Reverse Engineering an NES Controller Using the Digital Discovery and WaveForms

NES Controller Using a Digital Discovery to work through a dev board

Some time ago, we had an old NES controller floating around the office. It wasn’t your run-of-the-mill NES controller, though – it had been “tampered” with. Instead of the normal console connector piece, we added a Pmod connector, so that it could work on one of our development boards. It stuck around for a while, was forgotten and later surfaced again when we were planning to move our office. Arthur, one of our engineers, saved this controller from its fate as a casualty of workplace transition and decided to put it to use as his own personal project.

There was one problem though: no documentation of the Pmod pin layout for this controller survived. So Arthur was left with a controller that wouldn’t work with an NES or a development board. ¬†Cool.

However, with the typical innate curiosity of an engineer, he knew there was another way. He got hold of a Digital Discovery,  plugged in the controller, opened WaveForms, and got to work with the logic analyzer and pattern generator functions to see what kind of data he could get out of it. In the end, he was able to use the Digital Discovery to extract the information needed to correctly map the signals to a development board.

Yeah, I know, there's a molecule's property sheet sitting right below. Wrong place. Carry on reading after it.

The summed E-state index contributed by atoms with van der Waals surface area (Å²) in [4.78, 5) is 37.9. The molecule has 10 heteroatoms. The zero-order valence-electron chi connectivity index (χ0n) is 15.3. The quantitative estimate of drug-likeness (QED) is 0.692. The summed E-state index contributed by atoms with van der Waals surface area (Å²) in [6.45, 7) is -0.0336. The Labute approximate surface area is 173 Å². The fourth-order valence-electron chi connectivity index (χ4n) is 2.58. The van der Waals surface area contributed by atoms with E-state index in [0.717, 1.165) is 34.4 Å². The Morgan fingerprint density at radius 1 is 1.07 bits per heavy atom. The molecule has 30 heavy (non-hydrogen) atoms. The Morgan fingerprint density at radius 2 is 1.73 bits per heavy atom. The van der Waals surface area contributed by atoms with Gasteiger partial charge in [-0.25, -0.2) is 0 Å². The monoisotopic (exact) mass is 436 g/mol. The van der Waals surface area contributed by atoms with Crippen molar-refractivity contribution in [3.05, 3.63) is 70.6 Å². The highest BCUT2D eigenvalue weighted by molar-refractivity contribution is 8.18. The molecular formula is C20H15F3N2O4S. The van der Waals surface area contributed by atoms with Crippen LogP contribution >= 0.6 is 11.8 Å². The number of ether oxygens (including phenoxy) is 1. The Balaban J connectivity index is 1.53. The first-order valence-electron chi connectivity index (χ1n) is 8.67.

Without the pattern generator on. DIO25 high indicates that there is a pullup in the controller, and that its likely a controller output, while the other two pins are inputs.
Clock and latch reversed (pattern generator DIOs connected to the wrong pins)
Correct connections with unconnected power. Not visible in this image, but lots of activity on DIO26, along with various glitches in the signal.
Power is no connected, but with no buttons pressed.
Power still connected, but this time with START button pressed. Note the change on DIO25.
Now, with A + B buttons pressed simultaneously. Again, note DIO25.

 

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